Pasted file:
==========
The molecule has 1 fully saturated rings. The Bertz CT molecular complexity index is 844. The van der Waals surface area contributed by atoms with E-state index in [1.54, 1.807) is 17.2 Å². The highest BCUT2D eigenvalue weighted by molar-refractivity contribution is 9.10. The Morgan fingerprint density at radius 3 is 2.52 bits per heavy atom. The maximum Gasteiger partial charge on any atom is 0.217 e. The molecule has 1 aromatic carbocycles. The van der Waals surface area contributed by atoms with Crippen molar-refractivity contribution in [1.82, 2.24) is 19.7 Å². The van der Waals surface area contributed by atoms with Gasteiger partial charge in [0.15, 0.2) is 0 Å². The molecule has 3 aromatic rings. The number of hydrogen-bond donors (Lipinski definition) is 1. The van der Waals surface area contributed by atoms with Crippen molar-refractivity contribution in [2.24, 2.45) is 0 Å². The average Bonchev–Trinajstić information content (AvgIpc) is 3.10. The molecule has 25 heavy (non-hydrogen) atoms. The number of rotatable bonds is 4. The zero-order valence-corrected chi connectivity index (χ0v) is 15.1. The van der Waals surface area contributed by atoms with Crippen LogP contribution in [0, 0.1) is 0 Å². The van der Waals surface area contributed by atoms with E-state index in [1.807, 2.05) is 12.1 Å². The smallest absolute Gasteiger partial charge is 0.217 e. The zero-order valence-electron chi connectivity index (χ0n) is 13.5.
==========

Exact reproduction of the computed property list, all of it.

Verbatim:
The molecule has 1 fully saturated rings. The Bertz CT molecular complexity index is 844. The van der Waals surface area contributed by atoms with E-state index in [1.54, 1.807) is 17.2 Å². The highest BCUT2D eigenvalue weighted by molar-refractivity contribution is 9.10. The Morgan fingerprint density at radius 3 is 2.52 bits per heavy atom. The maximum Gasteiger partial charge on any atom is 0.217 e. The molecule has 1 aromatic carbocycles. The van der Waals surface area contributed by atoms with Crippen molar-refractivity contribution in [1.82, 2.24) is 19.7 Å². The van der Waals surface area contributed by atoms with Gasteiger partial charge in [0.15, 0.2) is 0 Å². The molecule has 3 aromatic rings. The number of hydrogen-bond donors (Lipinski definition) is 1. The van der Waals surface area contributed by atoms with Crippen molar-refractivity contribution in [2.24, 2.45) is 0 Å². The average Bonchev–Trinajstić information content (AvgIpc) is 3.10. The molecule has 25 heavy (non-hydrogen) atoms. The number of rotatable bonds is 4. The zero-order valence-corrected chi connectivity index (χ0v) is 15.1. The van der Waals surface area contributed by atoms with Crippen LogP contribution in [0, 0.1) is 0 Å². The van der Waals surface area contributed by atoms with E-state index in [1.807, 2.05) is 12.1 Å². The smallest absolute Gasteiger partial charge is 0.217 e. The zero-order valence-electron chi connectivity index (χ0n) is 13.5.